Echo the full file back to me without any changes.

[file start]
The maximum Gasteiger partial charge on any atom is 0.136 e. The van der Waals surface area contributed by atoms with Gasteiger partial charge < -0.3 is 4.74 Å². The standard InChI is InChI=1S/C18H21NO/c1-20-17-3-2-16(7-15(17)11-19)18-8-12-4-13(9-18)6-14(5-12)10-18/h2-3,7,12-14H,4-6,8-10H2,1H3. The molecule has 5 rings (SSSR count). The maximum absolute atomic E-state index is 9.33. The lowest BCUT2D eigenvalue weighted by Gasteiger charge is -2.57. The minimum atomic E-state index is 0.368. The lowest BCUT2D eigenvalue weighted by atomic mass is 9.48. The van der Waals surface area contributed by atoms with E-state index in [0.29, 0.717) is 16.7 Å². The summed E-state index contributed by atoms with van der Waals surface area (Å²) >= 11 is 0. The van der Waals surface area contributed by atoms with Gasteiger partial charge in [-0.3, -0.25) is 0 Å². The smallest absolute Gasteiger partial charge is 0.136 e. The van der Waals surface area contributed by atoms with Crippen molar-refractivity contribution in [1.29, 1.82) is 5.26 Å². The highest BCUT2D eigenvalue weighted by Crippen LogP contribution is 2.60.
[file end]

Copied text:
The maximum Gasteiger partial charge on any atom is 0.136 e. The van der Waals surface area contributed by atoms with Gasteiger partial charge < -0.3 is 4.74 Å². The standard InChI is InChI=1S/C18H21NO/c1-20-17-3-2-16(7-15(17)11-19)18-8-12-4-13(9-18)6-14(5-12)10-18/h2-3,7,12-14H,4-6,8-10H2,1H3. The molecule has 5 rings (SSSR count). The maximum absolute atomic E-state index is 9.33. The lowest BCUT2D eigenvalue weighted by Gasteiger charge is -2.57. The minimum atomic E-state index is 0.368. The lowest BCUT2D eigenvalue weighted by atomic mass is 9.48. The van der Waals surface area contributed by atoms with E-state index in [0.29, 0.717) is 16.7 Å². The summed E-state index contributed by atoms with van der Waals surface area (Å²) >= 11 is 0. The van der Waals surface area contributed by atoms with Gasteiger partial charge in [-0.3, -0.25) is 0 Å². The smallest absolute Gasteiger partial charge is 0.136 e. The van der Waals surface area contributed by atoms with Crippen molar-refractivity contribution in [1.29, 1.82) is 5.26 Å². The highest BCUT2D eigenvalue weighted by Crippen LogP contribution is 2.60.